In my relationship/connection with God there is no busy signal nor “holds of repeated music” while other customers are dealt with. With Him I am ever “on-line” with total access to speak to the real “Person” about my needs. Not even a disconnect when I feel like hanging up. And there are no pre-recorded multiple choices to try to match my specific need. He knows already my heart and mind before I dial His number and though it may not be the answer I like at the moment, it is always the best one for me. I have unlimited “long distance” calling available, and yet it is all very local with my own personal area code. WOW! And when I move to a different location, no disconnects and reconnects are necessary, not even a change of address form is needed. And if all of this is not enough, the “service” was paid for 2000 years ago, when the first telephone pole was set into the ground on a hill called Golgotha.

Now that I consider it, the LINEMAN that “climbed” that pole was the only ONE Who ever had a disconnect with the “central office”. And HE had it so I never, ever, would! (Mark 15:34 “And at the ninth hour Jesus cried with a loud voice, saying, Eloi, Eloi, lama sabachthani? Which is, being interpreted, My God, my God, why hast Thou forsaken Me?” )

So, thanks, AT & T, for my trial of patience.

Be encouraged, my friends, in your trials of patience. Consider how much we’ve all tried the patience of God!

Wednesday, January 21, 2009


Last Wednesday the lumber company brought out my 12 foot 1 X 12 boards. The rest of the materials I buy in 8 foot lengths and haul them in the van. I started my built-in bookshelves on Friday. After 5 days I am almost through with the construction and ready to start the stain and finishing on the job.

Several things I have noted in the construction of the project.

First, I have changed the size and the design I'd drawn in my mind before I started. The room I'd chosen for my office is adequate but small, so I downsized, and the adjustments I made caused less cutting and fitting.

Secondly, I noticed that the boards were not free of company's stamped labels and, on some, the evidence of surface stains and dirt I'd have to sand. I was in a hurry to get the job done, so I opted, now with regret, to wait until the job was finished to do the sanding. WRONG! Live and learn!

Thirdly, if you realize our house's layout, you know that my workshop (in the place Virginia has named "the HOLE" - actually a very nice 6'8" high insulated "crawl space" with concrete floor) has only an outside access, which is out the front door, down the steps and around to the rear of the house. Imagine sawing each piece of lumber and making that trip back and forth for the slightest adjustments. I should have put my mileage meter on to measure how many miles it takes to build a bookcase. Whew, a lot!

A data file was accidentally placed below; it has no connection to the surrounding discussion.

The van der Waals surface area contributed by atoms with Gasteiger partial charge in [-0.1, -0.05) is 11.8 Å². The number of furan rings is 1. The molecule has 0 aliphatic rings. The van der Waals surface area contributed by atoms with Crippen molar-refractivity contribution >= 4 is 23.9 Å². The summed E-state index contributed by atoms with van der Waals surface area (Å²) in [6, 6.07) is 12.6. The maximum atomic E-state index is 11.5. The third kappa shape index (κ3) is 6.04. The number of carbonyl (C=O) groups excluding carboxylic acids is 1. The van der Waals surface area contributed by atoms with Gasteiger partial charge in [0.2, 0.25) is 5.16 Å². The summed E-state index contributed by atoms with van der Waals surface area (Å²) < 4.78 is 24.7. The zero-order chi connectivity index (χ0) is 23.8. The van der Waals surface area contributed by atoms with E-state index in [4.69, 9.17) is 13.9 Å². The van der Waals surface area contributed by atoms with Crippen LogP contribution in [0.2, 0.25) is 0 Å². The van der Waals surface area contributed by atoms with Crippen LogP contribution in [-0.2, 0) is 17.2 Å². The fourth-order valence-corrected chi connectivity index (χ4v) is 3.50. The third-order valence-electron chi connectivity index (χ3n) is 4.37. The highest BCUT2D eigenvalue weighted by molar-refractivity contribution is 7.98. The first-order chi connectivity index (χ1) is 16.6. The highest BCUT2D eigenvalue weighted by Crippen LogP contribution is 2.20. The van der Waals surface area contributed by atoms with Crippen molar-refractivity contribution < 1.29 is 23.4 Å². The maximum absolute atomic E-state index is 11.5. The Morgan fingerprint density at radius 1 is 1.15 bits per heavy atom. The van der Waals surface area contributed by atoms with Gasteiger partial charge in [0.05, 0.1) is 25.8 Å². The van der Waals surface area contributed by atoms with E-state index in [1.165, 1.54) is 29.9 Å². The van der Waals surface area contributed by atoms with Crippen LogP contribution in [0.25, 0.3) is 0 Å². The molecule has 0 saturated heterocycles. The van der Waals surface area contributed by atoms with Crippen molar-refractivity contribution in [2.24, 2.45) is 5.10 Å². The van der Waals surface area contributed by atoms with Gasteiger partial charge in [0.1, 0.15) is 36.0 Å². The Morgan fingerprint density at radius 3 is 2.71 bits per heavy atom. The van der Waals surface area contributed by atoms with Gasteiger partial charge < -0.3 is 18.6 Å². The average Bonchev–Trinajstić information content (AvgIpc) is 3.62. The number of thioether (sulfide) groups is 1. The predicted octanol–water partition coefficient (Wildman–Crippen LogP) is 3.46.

Fourthly, if you have just moved prior to construction, you know that the most basic of tools is hidden somewhere in the bottom of the pyramid pile of boxes in the garage. Hence the reason when I sift through in ages to come, I will end up with no less than half a dozen very good tape measures. Like the proverbial scissors, we will have one for each room.

Fifthly, when construction and workshop are separated so far, invariably the precise tool you need is in the other place, and it usually happens when you are holding a board precisely where you want it with no way to let go without remeasuring and readjusting after making the trek to one place or the other. You may ask, why not do all of the work of cutting, etc., in the room. Well, my office already has all of my PC equipment set up and shoved to the side, so I can use it and still have room to work. All of the dust, etc., I am trying to avoid as much as possible. I know, I know, I've created my own problems! Tell me something I don't already know!

Sixthly, regardless of how many screws you buy, you never have enough. Oh, I have enough, but they, too, are keeping company in a box somewhere with the other tape measures.

Seventhly, getting 10 foot, 11 1/2 inch boards into a 10 foot, 11 3/4 inch length room (one not with perfectly distanced walls) takes two people to maneuver through the halls, and when it takes two additional cuts to fit, that's a lot of miles and scrapes for later repair. Virginia remains patient and helpful.

Eightly, as I told her the other day, after getting up from a low-down or down-low position, it seems as though it is harder to get up from the floor than it used to be. I did not need to hear it was "old-age" for I am certain that some other malady is responsible for the slowing of my getting-upper parts. You'd think that since my first "getting arounds" as a child were on the floor, that that would be where I'd be at my best, but I suppose being closer in age to "that place" higher up makes you less agile in the lower quarters! There's good and bad in all, I guess.